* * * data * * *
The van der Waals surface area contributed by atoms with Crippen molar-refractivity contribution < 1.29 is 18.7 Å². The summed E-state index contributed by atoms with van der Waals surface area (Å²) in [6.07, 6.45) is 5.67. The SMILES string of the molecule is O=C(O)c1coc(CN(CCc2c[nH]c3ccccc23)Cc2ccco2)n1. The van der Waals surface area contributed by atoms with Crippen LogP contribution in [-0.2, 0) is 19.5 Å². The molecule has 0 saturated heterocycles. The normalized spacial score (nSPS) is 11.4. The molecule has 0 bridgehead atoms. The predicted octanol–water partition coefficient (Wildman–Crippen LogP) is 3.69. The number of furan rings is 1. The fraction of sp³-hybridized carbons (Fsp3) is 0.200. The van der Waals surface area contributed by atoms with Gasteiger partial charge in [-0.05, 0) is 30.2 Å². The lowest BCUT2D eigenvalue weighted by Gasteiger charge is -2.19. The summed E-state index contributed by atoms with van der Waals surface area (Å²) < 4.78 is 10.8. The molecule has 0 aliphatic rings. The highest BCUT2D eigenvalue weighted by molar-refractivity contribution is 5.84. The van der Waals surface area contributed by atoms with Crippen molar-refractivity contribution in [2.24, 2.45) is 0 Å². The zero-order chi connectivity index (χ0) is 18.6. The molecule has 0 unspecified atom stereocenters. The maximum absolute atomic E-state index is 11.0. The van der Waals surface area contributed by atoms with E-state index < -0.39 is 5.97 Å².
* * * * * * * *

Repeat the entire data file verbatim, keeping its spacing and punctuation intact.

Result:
The van der Waals surface area contributed by atoms with Crippen molar-refractivity contribution < 1.29 is 18.7 Å². The summed E-state index contributed by atoms with van der Waals surface area (Å²) in [6.07, 6.45) is 5.67. The SMILES string of the molecule is O=C(O)c1coc(CN(CCc2c[nH]c3ccccc23)Cc2ccco2)n1. The van der Waals surface area contributed by atoms with Crippen LogP contribution in [-0.2, 0) is 19.5 Å². The molecule has 0 saturated heterocycles. The normalized spacial score (nSPS) is 11.4. The molecule has 0 bridgehead atoms. The predicted octanol–water partition coefficient (Wildman–Crippen LogP) is 3.69. The number of furan rings is 1. The fraction of sp³-hybridized carbons (Fsp3) is 0.200. The van der Waals surface area contributed by atoms with Gasteiger partial charge in [-0.05, 0) is 30.2 Å². The lowest BCUT2D eigenvalue weighted by Gasteiger charge is -2.19. The summed E-state index contributed by atoms with van der Waals surface area (Å²) < 4.78 is 10.8. The molecule has 0 aliphatic rings. The highest BCUT2D eigenvalue weighted by molar-refractivity contribution is 5.84. The van der Waals surface area contributed by atoms with Crippen molar-refractivity contribution in [2.24, 2.45) is 0 Å². The zero-order chi connectivity index (χ0) is 18.6. The molecule has 0 unspecified atom stereocenters. The maximum absolute atomic E-state index is 11.0. The van der Waals surface area contributed by atoms with E-state index < -0.39 is 5.97 Å².